What is the strongest sense?
The Olfactory (sense of smell)
The fight-or-flight mechanism is induced by what?
The Amygdala, hypothalamus, and the midbrain.
Memory is controlled by what areas?
The Amygdala and Hippocampus.
Where is the Midbrain located?
Part of the Brainstem, behind the cortex.
Amnesia is related to what areas of the brain?
The Amygdala and Hippocampus.
The substantia nigra produces what?
Dopamine.
What is the link between the Midbrain and the Medulla?
The Pons.
What is the Medulla oblongata responsible for?
Resp, BP, partial regulation of HR, vomiting, and swallowing.
What is responsible for contralateral impairment in strokes?
Crossover of lateral corticospinal motor tracts at the lower end of the Medulla-Oblongata.
What processess sensory input and sends it to the Thalamus and Hypothalamus?
The Reticular Formation.
What are the functions of the Cerebellum?
Coordinates fine motor movements, maintains equalibrium, but does NOT initiate motor movement.
Neurons consist of what?
Cell body, dendrites, and axons.
Dendrites have what function?
To receive impulses.
Axons have what function?
To carry impulses away to the next neuron.
The brain floats in _______mL of CSF.
140
Enlarged ventricles are associated with what?
The obstruction of outlet to spinal column, overproduction of CSF, brain atrophy (Alzheimer's), and neurodevelopmental problems(Schizophrenia).
Where are the Neurotransmitters found?
In all Presynaptic and Postsynaptic (pParasympathetic) nerve terminals.
What is the function of Neurotransmitters?
Coordination and movement; sleep and arousal; pain perception, and memory acquisition and retention.
What is the main transmitter for the Parasympathetic Nervous System?
Acetylcholine (ACh).
Increased levels of ______ are found in mania, anxiety, and some schizophrenia.
Norepinephrine.
Where is Norepinephrine found?
In the ANS and CNS.
What are the functions of Norepinephrine?
Sleep, cognition, perception, cardiovascular function, and locomotion.
This Neurotransmitter is derived from Tyrosine.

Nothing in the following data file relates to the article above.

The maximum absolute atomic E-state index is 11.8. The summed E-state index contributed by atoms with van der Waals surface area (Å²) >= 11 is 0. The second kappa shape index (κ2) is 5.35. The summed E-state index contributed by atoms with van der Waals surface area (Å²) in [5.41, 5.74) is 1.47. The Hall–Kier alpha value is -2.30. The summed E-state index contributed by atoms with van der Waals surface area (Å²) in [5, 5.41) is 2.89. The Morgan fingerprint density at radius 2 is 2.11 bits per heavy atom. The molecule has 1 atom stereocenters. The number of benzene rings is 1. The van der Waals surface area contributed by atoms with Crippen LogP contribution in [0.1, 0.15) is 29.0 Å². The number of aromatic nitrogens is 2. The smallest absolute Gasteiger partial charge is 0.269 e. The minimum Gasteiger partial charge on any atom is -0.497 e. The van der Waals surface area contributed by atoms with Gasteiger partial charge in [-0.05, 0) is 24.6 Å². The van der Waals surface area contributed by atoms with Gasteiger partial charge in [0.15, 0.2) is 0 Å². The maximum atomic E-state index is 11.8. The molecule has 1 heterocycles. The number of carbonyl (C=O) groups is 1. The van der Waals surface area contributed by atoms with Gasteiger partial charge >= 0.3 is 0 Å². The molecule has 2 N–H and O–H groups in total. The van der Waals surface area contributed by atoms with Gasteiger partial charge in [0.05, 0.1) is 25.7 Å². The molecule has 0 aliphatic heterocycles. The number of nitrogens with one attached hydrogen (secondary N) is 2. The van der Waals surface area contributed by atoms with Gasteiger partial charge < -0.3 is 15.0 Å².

Dopmine.
What are the functions of Dopamine?
Movement and coordination, emotions, and decision-making ability.
_______is decreased in Parkinson's and depression, but increased in mania and some ttpes of schizophrenia.
Dopamine.
This Neurotransmitter is derived from Tyrosine.
Dopmine.
What are the functions of Dopamine?
Movement and coordination, emotions, and decision-making ability.
_______is decreased in Parkinson's and depression, but increased in mania and some ttpes of schizophrenia.
Dopamine.
Neurotransmitters that cause inhibitory effects.
GABA, Glycine, Serotonin, Dopamine, Acetylcholine, Enkephalins, & Endorphins.
Neurotransmitters that cause excitatory effects.
Glutamate, Epinephrine, Norepinephrine, Dopamine, Acetylcholine, Substance P, & Aspartate
Interrupts the progression of electrical impulses at the synaptic junction.
GABA
Thought to inhibit some reflexes.
Glycine
Involved in relay of sensory info & regulation of some reflexes.
Glutamate & Aspartate
What are the 3 neuropeptides?
Enkephalins, Endorphins, & Substance P
Substance P regulates what?
Pain
What inhibits the release of NE & inhibits the effects of serotonin?
Somatostatin
Somatostatin stimulates the release of what?
Dopamine & Acetylcholine
The Autonomic Nervous System consists of what?
Sympathetic & Parasympathetic
Parasympathetic _________ energy
Conserves
Sympathetic _________ energy
Expends